From the Renaissance to the Enlightenment, European fascination with the “monstrous” grew and explanations of “monsters” evolved in response to the discovery of the Americas and increased knowledge of human and animal bodies. The bounds of nature were stretched to fit such seeming aberrations as gigantic sea serpents, a child born with the head of a frog, a colt with a human face, and bodies of indeterminate sex (“hermaphrodites” in early-modern terminology). What did it mean, then, to be a “monster” in early-modern Europe? From what sources did Europeans draw knowledge of monsters? Where was the line between the natural and the unnatural, wonder and abomination? In order to answer these questions, this presentation will examine sea and land creatures from foreign continents, the creation of misshapen beings through reproductive defects (the “maternal imagination”), and the perceptions of “hermaphrodites” as both naturally monstrous and socially deviant. In early-modern Europe, monsters not only represented disorders in nature and supernatural omens; they also prescribed boundaries for social and sexual behavior.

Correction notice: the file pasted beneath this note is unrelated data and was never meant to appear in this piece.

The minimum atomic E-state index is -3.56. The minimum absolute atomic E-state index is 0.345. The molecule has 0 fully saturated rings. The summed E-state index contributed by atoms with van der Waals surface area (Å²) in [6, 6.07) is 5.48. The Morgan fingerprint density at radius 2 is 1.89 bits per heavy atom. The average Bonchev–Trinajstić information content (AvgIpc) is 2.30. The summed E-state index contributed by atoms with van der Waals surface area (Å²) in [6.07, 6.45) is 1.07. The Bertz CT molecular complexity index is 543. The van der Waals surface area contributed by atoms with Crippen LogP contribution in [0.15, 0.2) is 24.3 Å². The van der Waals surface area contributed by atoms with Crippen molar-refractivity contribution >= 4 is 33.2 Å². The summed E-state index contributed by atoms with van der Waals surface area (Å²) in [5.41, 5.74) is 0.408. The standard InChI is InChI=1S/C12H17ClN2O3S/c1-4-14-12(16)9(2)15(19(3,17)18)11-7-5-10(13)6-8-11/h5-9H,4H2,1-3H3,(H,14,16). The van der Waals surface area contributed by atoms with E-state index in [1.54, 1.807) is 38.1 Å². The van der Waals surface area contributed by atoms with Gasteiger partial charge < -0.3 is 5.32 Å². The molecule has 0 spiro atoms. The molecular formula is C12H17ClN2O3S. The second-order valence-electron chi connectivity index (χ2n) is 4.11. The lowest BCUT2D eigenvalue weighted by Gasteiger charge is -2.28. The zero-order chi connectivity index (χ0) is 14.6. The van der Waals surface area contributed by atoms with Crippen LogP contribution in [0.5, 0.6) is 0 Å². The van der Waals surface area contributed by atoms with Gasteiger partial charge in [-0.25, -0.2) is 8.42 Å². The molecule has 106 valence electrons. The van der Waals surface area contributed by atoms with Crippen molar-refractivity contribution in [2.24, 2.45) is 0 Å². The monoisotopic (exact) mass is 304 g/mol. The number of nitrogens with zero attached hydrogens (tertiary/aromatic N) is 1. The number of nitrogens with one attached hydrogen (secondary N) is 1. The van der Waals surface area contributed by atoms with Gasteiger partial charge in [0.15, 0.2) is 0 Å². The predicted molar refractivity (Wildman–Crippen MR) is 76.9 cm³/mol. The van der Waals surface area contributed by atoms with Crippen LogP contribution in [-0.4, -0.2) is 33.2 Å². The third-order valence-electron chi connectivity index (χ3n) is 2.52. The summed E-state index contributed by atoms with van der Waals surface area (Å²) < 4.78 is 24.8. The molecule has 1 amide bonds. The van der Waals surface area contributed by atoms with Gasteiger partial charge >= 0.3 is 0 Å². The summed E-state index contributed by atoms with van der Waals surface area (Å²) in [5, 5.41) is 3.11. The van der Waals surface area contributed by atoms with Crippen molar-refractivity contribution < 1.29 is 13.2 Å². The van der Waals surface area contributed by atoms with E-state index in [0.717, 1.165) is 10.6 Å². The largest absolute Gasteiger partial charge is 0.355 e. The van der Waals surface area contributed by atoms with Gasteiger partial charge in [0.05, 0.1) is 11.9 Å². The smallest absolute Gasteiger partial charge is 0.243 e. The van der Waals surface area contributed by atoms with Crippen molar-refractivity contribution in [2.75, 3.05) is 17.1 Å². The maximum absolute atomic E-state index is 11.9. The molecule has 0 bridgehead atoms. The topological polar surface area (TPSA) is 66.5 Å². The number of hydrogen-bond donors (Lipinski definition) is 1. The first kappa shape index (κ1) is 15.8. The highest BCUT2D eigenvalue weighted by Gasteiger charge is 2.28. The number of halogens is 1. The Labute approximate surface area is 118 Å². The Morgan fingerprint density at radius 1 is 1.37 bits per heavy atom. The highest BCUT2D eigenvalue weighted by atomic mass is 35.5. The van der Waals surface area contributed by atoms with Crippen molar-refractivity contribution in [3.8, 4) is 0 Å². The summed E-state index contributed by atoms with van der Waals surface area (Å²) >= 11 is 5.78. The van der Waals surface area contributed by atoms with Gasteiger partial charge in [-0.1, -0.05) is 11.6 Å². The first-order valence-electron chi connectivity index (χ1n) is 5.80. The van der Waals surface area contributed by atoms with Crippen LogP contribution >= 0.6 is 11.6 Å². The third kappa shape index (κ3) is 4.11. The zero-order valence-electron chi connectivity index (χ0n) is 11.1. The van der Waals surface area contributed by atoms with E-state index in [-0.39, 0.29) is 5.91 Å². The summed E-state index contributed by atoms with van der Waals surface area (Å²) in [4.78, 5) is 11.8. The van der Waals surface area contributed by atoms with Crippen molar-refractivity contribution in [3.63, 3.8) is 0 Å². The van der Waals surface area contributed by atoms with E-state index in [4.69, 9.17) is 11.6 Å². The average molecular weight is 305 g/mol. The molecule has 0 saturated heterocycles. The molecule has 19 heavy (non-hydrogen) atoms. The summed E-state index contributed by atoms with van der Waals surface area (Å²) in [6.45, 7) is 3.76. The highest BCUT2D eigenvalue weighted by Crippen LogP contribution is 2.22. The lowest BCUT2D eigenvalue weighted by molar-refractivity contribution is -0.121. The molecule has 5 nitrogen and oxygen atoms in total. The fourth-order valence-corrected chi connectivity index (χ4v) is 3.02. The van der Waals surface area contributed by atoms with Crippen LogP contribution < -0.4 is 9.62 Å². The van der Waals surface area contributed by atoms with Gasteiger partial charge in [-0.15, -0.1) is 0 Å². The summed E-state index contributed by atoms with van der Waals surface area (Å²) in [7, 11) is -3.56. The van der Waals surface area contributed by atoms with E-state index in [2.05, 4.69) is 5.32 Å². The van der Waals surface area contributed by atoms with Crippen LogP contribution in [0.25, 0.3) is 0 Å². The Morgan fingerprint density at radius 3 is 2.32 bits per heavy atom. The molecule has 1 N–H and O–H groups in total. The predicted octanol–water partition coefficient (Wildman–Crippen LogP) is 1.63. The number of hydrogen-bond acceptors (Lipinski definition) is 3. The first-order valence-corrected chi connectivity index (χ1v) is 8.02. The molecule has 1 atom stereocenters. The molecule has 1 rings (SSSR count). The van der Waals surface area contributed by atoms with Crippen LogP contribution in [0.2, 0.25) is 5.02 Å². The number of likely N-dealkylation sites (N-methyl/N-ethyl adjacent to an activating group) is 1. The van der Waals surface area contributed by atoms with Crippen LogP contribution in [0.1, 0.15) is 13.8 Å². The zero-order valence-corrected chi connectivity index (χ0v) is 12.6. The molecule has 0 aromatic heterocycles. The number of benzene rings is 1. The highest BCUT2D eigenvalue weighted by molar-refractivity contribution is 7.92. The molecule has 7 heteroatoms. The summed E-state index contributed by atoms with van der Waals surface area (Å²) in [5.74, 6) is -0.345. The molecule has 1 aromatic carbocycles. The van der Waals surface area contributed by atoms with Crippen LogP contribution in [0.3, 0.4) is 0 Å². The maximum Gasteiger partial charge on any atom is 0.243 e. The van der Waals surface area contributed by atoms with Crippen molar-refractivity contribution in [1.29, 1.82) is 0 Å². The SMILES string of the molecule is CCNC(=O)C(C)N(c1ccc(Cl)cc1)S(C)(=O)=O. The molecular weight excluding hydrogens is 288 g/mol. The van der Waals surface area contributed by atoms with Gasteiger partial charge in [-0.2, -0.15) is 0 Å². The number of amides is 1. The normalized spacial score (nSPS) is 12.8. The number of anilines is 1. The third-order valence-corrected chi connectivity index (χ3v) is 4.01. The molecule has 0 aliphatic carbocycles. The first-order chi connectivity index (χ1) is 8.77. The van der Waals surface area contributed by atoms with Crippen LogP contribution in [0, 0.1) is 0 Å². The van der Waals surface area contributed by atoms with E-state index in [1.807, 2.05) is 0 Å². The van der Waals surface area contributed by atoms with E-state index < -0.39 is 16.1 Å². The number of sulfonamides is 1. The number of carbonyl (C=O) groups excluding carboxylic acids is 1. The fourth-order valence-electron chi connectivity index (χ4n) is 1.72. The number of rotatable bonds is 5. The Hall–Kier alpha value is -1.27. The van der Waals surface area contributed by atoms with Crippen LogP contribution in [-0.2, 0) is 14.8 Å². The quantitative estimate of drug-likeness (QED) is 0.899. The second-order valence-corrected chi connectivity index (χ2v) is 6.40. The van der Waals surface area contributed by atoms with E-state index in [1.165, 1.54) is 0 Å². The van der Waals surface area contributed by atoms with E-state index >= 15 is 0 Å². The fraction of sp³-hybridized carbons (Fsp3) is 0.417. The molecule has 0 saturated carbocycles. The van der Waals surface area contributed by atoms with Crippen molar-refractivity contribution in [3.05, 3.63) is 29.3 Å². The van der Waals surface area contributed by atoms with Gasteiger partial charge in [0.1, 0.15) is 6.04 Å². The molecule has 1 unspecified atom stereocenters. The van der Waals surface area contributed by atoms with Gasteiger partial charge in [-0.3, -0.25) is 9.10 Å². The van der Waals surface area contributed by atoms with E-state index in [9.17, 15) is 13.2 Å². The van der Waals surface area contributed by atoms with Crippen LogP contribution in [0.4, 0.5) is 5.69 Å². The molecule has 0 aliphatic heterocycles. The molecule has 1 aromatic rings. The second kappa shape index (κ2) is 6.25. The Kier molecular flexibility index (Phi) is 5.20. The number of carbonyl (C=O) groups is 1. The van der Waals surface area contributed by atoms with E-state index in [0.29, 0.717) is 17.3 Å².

Dr. Joseph Bryan is an Assistant Professor of History at MSU Billings. He has been a faculty member at the university for seven years, teaching courses on the Enlightenment, the Atlantic World, and the Scientific Revolution. Dr. Bryan received his Ph.D. from the University of North Carolina, Chapel Hill in 2016. His work focuses on eighteenth-century France and the Enlightenment, specifically the relationship between medical understandings of the human body and new conceptions of society.